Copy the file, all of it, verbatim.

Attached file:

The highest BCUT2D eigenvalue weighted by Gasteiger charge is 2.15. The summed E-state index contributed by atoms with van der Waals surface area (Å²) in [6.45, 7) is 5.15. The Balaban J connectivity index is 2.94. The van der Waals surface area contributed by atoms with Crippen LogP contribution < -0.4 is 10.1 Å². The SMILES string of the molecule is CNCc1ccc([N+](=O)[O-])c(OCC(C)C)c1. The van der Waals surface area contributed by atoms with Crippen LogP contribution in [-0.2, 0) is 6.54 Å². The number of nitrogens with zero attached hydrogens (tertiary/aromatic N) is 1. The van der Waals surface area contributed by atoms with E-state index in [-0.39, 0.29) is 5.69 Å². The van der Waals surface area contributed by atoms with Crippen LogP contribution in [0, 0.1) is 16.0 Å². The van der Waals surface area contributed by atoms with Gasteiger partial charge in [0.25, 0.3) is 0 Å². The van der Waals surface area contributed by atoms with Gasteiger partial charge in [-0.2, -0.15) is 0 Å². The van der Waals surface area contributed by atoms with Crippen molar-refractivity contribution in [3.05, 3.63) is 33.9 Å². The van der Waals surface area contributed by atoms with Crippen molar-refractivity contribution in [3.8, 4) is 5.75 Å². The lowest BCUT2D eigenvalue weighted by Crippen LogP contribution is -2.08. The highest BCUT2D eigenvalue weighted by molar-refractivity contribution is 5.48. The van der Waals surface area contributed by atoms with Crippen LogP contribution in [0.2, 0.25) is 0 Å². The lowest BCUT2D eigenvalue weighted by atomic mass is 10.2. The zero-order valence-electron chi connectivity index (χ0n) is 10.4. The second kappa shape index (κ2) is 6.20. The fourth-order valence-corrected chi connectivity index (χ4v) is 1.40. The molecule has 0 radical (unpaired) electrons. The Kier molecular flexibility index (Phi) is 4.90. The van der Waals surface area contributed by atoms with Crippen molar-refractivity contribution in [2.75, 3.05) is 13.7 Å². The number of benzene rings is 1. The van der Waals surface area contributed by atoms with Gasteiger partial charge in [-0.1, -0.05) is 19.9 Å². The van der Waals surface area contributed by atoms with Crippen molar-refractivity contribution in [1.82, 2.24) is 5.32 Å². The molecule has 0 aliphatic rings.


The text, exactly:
The highest BCUT2D eigenvalue weighted by Gasteiger charge is 2.15. The summed E-state index contributed by atoms with van der Waals surface area (Å²) in [6.45, 7) is 5.15. The Balaban J connectivity index is 2.94. The van der Waals surface area contributed by atoms with Crippen LogP contribution < -0.4 is 10.1 Å². The SMILES string of the molecule is CNCc1ccc([N+](=O)[O-])c(OCC(C)C)c1. The van der Waals surface area contributed by atoms with Crippen LogP contribution in [-0.2, 0) is 6.54 Å². The number of nitrogens with zero attached hydrogens (tertiary/aromatic N) is 1. The van der Waals surface area contributed by atoms with E-state index in [-0.39, 0.29) is 5.69 Å². The van der Waals surface area contributed by atoms with Crippen LogP contribution in [0, 0.1) is 16.0 Å². The van der Waals surface area contributed by atoms with Gasteiger partial charge in [0.25, 0.3) is 0 Å². The van der Waals surface area contributed by atoms with Gasteiger partial charge in [-0.2, -0.15) is 0 Å². The van der Waals surface area contributed by atoms with Crippen molar-refractivity contribution in [3.05, 3.63) is 33.9 Å². The van der Waals surface area contributed by atoms with Crippen molar-refractivity contribution in [3.8, 4) is 5.75 Å². The lowest BCUT2D eigenvalue weighted by Crippen LogP contribution is -2.08. The highest BCUT2D eigenvalue weighted by molar-refractivity contribution is 5.48. The van der Waals surface area contributed by atoms with Crippen LogP contribution in [0.2, 0.25) is 0 Å². The lowest BCUT2D eigenvalue weighted by atomic mass is 10.2. The zero-order valence-electron chi connectivity index (χ0n) is 10.4. The second kappa shape index (κ2) is 6.20. The fourth-order valence-corrected chi connectivity index (χ4v) is 1.40. The molecule has 0 radical (unpaired) electrons. The Kier molecular flexibility index (Phi) is 4.90. The van der Waals surface area contributed by atoms with Crippen molar-refractivity contribution in [2.75, 3.05) is 13.7 Å². The number of benzene rings is 1. The van der Waals surface area contributed by atoms with Gasteiger partial charge in [-0.1, -0.05) is 19.9 Å². The van der Waals surface area contributed by atoms with Crippen molar-refractivity contribution in [1.82, 2.24) is 5.32 Å². The molecule has 0 aliphatic rings.